28 Feb 17
Generation

Torness engineers mentor local bright sparks

EDF Energy is supporting a group of 11 students from Edinburgh and the Lothians who have taken up a 10 week challenge set by the Engineering Development Trust. 

The schools from Edinburgh and East Lothian are taking part in the project to inspire young people to study science and increase the connection between their studies and potential future careers.  

The seven girls and four boys from Wester Hailes Education Centre in Edinburgh and Preston Lodge High School in Prestonpans recently visited Torness power station to meet with the engineers who are supporting them.  
 

Three Torness employees are mentoring the 13 and 14 year old students during the 10 week project which is called “My School is an Island”. They are providing advice and guidance as the teenagers develop their ideas on how to transform their school into a fully functioning island setting. The island can be located anywhere in the world but the plans must include energy use, impact on the environment and the facility must be sustainable. 

Dr Fulton from Wester Hailes Education Centre, said: “STEM opportunities that see our pupils and staff working closely with global partners like EDF Energy can provide a very rich experience for all involved. To be able to make links between the classroom and the world of work is invaluable; we’re delighted to be involved in the project. To have such exposure from early in a pupils’ secondary education can only serve as positive as they continue to plan for life on leaving school.” 

13-year-old, Joanne Welch, from Preston Lodge High School, said: "Go4Set has helped us learn how to work well as a team. We've learnt so much about the running of our school and also about energy supply and use in general." 

Kate Goan, environmental safety engineer, Torness power station, said: “EDF Energy’s work with the Engineering Development Trust gives us another opportunity to promote the study of STEM which is so crucial to the nuclear industry.  I am delighted that the schools have taken up this opportunity and hope it helps to change the perception of STEM subjects.”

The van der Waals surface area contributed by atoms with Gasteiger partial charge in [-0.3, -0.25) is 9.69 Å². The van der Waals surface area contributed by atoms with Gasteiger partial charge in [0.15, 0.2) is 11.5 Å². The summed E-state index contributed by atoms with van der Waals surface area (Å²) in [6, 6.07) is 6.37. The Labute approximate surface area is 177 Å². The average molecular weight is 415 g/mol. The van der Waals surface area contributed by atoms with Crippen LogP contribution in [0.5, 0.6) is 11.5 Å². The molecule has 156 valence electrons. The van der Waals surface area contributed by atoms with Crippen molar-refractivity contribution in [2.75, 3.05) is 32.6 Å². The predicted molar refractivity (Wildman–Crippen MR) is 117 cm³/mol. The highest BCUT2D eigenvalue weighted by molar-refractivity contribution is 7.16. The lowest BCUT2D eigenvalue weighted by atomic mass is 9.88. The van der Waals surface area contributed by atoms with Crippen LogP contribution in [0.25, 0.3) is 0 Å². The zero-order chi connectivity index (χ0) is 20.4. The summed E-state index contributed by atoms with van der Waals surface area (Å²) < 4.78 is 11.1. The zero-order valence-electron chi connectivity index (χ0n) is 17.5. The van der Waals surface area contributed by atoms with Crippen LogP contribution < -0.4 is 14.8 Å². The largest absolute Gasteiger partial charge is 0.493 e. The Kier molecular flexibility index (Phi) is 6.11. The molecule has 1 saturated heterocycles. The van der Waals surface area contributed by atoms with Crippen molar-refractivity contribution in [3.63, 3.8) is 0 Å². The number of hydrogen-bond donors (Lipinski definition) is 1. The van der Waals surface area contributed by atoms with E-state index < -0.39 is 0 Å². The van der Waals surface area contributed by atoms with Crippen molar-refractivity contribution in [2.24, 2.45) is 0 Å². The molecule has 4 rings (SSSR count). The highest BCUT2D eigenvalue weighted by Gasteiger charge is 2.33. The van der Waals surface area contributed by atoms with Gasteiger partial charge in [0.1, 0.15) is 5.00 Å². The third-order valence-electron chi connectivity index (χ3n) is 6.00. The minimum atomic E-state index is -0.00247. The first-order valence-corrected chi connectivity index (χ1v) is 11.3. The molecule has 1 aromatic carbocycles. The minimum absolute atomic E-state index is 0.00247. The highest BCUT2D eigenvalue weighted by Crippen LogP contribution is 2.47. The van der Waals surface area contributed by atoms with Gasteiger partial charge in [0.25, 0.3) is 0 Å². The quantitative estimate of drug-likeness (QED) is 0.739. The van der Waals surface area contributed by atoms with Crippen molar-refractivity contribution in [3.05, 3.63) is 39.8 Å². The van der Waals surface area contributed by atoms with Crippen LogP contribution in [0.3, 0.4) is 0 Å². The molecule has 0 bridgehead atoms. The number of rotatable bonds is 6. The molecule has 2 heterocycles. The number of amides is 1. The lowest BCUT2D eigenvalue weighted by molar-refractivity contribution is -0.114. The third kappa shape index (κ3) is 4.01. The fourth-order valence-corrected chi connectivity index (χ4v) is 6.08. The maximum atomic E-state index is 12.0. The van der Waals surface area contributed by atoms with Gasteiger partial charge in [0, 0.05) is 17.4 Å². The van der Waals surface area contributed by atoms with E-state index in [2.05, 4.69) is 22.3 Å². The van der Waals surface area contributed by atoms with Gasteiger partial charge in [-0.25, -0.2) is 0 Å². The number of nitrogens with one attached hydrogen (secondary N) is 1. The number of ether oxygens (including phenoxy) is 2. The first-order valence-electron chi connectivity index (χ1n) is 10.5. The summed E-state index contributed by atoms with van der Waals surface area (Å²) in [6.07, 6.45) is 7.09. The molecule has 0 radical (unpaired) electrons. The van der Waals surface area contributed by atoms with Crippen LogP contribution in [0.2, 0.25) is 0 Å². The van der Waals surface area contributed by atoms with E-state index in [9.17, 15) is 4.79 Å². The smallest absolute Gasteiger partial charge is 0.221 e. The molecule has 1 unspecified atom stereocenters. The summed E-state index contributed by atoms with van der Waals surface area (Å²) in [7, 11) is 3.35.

The pace of digital innovation and scale of UK infrastructure investment means that there are huge opportunities for careers in STEM subjects. However, just one in five people working in STEM today in the UK is female and the number of young women studying these subjects at further education remains consistently below boys.  

The power station’s support for this challenge follows a series of series of science, technology, engineering and maths (STEM) workshops that EDF Energy held in Edinburgh in November as part of a drive to encourage more girls to pursue careers in STEM. More than 350 girls aged 12 and 13 years old attended.

The pace of digital innovation and scale of UK infrastructure investment means that there are huge opportunities for careers in STEM subjects. However, just one in five people working in STEM today in the UK is a woman and the number of young women studying these subjects at further education remains consistently below boys. 

For more information contact:

Fiona McCall
External Communications Manager (Scotland)
01355 846281
07813 232347
Fiona.McCall@edf-energy.com

EDF Energy in Scotland

In Scotland EDF Energy operates Hunterston B in North Ayrshire and Torness in East Lothian which employ over 1,000 staff and around 500 contracting partners across the two power stations. EDF Energy employs a further 200 office based staff in East Kilbride.  As well as generating enough power to serve some 4 million homes the company also provides gas and electricity to over 80,000 Scottish customers with around half of those opting for one of the company’s Blue+ products which are backed by low-carbon generation. We operate two windfarms in the Scottish Borders and make sure we buy enough electricity generated from a low-carbon nuclear source to match every unit of electricity we estimate our Blue customers use. EDF Energy is proud to power up some of the largest organisations in the UK, including supplying almost all public sector bodies in Scotland with after being awarded Scotland’s largest electricity supply contract by annual volume from April 2013. Following a landmark agreement with Network Rail the company also provides nuclear-backed Blue energy to power up the UKs electric rail network, covering most of the south east of England and the main lines from London to Edinburgh and Glasgow, as well as the Merseyrail network around Liverpool and the Glasgow suburban network.